Home Criminal Defense People Love To Threaten Bankruptcy During Litigation – Above the Law

People Love To Threaten Bankruptcy During Litigation – Above the Law


Parties often need to consider not only the strength of their litigation claims but whether they will be able to collect on a judgment if they win in court. Sometimes, defendants simply do not have the assets to pay for a judgment or settlement, and this means that it might not be worth pursuing claims against that party even if someone has viable causes of action. One of the main ways a party can avoid paying a judgment and avoid collection is through bankruptcy. During bankruptcy, a party’s creditors need to fight over the remaining assets of a debtor, and it is usually unlikely that all creditors will be made whole. However, in my experience, although people love threatening bankruptcy during litigation, this does not mean that a party will actually declare bankruptcy.

One of the first lawsuits I filed after starting my own practice over four years ago was a commercial matter against a few individuals. The case seemed relatively simply, and a quick search seemingly revealed that the defendants would be able to pay for any judgment that would be entered against them. Indeed, the defendants seemed quite wealthy. They lived in a really nice neighborhood, had good jobs, and seemed like they did not have money issues.

When the parties first began resolution talks, my adversary related that his clients were not as well off as might be thought. In fact, this lawyer said that his clients were considering bankruptcy as a strategy to avoid paying various debts, including the money that was at the center of this lawsuit. I thought it was somewhat unlikely that defendants would declare bankruptcy, but I still took the prospect seriously. I knew if defendants declared bankruptcy, my client would likely be paid pennies on the dollar since we were not a preferred creditor and would have to duke it out over assets just like everyone else.

Of course, the defendants did not end of declaring bankruptcy, and the case dragged on for another two years. The entire time, my adversary kept threatening that his clients would declare bankruptcy. The case eventually resolved years after it was initiated, and defendants never declared bankruptcy. I am not sure if my adversary had any serious discussions with his clients about declaring bankruptcy, but the threat of declaring bankruptcy was definitely being used as a litigation tactic to scare us into a resolution.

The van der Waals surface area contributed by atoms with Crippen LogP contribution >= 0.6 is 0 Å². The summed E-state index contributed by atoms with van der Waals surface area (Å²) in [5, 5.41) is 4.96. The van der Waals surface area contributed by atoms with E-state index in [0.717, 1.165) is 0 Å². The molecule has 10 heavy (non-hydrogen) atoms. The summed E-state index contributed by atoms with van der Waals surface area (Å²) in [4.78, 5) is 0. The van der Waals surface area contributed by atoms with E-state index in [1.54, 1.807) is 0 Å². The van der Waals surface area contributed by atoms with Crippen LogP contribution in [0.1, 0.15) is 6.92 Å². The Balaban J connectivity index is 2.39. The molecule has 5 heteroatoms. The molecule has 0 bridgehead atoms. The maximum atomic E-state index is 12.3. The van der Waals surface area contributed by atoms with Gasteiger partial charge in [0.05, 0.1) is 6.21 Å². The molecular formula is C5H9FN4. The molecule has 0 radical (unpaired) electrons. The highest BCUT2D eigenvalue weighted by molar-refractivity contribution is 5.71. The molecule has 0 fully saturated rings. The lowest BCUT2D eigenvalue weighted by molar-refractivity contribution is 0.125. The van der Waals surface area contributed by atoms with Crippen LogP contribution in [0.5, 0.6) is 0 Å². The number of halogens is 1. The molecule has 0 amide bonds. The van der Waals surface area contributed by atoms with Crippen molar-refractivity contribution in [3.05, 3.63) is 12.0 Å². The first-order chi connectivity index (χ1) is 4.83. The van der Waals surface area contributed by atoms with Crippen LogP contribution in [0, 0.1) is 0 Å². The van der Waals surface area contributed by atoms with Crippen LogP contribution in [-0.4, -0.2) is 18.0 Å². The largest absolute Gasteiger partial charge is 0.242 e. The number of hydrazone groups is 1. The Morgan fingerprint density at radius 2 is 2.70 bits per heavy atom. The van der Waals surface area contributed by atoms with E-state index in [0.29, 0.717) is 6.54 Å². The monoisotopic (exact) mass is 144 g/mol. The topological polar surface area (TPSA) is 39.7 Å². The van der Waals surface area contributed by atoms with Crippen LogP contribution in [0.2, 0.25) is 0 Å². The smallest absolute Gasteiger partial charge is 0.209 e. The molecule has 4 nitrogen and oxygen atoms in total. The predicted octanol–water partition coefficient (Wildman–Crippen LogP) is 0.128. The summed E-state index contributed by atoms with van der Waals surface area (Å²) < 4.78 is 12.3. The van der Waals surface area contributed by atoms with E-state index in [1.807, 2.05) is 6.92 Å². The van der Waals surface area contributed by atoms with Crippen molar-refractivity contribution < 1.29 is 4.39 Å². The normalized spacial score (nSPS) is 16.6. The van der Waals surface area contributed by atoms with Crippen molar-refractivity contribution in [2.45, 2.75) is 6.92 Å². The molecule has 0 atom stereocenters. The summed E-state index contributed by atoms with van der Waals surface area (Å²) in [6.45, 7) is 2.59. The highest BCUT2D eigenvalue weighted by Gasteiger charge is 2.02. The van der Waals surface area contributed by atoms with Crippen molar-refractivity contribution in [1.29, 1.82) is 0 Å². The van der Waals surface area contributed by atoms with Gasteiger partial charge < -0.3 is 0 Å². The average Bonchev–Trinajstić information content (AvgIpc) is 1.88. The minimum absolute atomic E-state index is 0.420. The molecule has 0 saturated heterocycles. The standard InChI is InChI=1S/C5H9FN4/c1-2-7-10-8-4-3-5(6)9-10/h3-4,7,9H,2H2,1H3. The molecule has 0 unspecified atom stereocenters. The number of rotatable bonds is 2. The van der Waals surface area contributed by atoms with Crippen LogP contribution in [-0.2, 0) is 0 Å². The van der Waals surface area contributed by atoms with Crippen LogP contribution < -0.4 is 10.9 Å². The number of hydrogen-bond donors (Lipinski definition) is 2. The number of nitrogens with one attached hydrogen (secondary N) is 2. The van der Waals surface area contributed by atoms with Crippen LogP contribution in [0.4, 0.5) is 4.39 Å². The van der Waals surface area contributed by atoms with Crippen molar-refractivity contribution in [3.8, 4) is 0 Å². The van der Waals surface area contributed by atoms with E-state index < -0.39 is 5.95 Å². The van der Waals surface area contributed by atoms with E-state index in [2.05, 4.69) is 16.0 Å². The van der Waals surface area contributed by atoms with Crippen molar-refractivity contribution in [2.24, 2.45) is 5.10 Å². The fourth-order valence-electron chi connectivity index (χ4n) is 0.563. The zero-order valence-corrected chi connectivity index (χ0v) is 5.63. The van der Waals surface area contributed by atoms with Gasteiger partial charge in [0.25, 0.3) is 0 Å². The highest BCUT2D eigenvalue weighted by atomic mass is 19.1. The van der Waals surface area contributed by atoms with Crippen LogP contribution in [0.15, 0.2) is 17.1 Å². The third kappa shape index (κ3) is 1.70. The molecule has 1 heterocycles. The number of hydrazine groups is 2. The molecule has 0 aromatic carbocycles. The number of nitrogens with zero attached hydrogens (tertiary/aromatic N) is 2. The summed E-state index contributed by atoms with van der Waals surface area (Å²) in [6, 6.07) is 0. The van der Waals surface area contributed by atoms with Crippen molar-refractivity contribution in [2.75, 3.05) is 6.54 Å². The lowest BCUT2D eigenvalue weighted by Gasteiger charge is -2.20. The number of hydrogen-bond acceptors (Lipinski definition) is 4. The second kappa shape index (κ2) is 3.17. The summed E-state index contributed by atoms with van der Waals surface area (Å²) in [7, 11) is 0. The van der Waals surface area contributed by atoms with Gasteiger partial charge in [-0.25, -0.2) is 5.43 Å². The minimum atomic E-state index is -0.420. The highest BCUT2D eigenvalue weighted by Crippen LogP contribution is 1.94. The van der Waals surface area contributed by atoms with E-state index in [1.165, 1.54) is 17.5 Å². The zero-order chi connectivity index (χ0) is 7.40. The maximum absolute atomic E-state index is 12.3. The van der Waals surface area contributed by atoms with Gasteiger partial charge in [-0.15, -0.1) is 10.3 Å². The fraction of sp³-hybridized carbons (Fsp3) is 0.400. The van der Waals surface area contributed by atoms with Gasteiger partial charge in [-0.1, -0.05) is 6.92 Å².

There was another situation I was involved in years ago in which parties claimed that they were undergoing some serious financial issues and could not pay much of a settlement to resolve a matter. My client really wanted to put the matter to rest and agreed that if the other side really had issues, my client would be willing to consider a lower than optimal amount. Accordingly, my client asked that the other party to the case produce some kind of proof in the form of tax returns or financial records to show that the party was actually having economic issues.

Of course, the other side never produced the documents. One the one hand, I understand that a party would not want to disclose confidential financial documents to litigants since the figures in such documents can be proprietary in certain instances and embarrassing in others. However, the other side might also not wanted to show financial records since this would have shown that the party did not have as much of a financial exigency as they related, and this could have impacted settlement talks.

Sometimes clients themselves think that threatening bankruptcy will have a huge impact on a case. I once had a client who kept mentioning how he had no gripes declaring bankruptcy and that people in his family had declared bankruptcy in the past. He almost wanted me to convey to the other side that he was a wild man who couldn’t be predicted and who might be pushed over the edge to declare bankruptcy and throw a wrench into everything that was going on in our case.

However, in reality, the threat of bankruptcy does not have too much of an impact on many litigation matters in my experience. Most people understand that bankruptcy threats might be nothing more than hot air. Unless a party can provide firm proof that they have financial issues which limit them from paying for a typical resolution, the threat of a bankruptcy is likely not going to have an impact on litigation.

Rothman Larger HeadshotJordan Rothman is a partner of The Rothman Law Firm, a full-service New York and New Jersey law firm. He is also the founder of Student Debt Diaries, a website discussing how he paid off his student loans. You can reach Jordan through email at jordan@rothmanlawyer.com.


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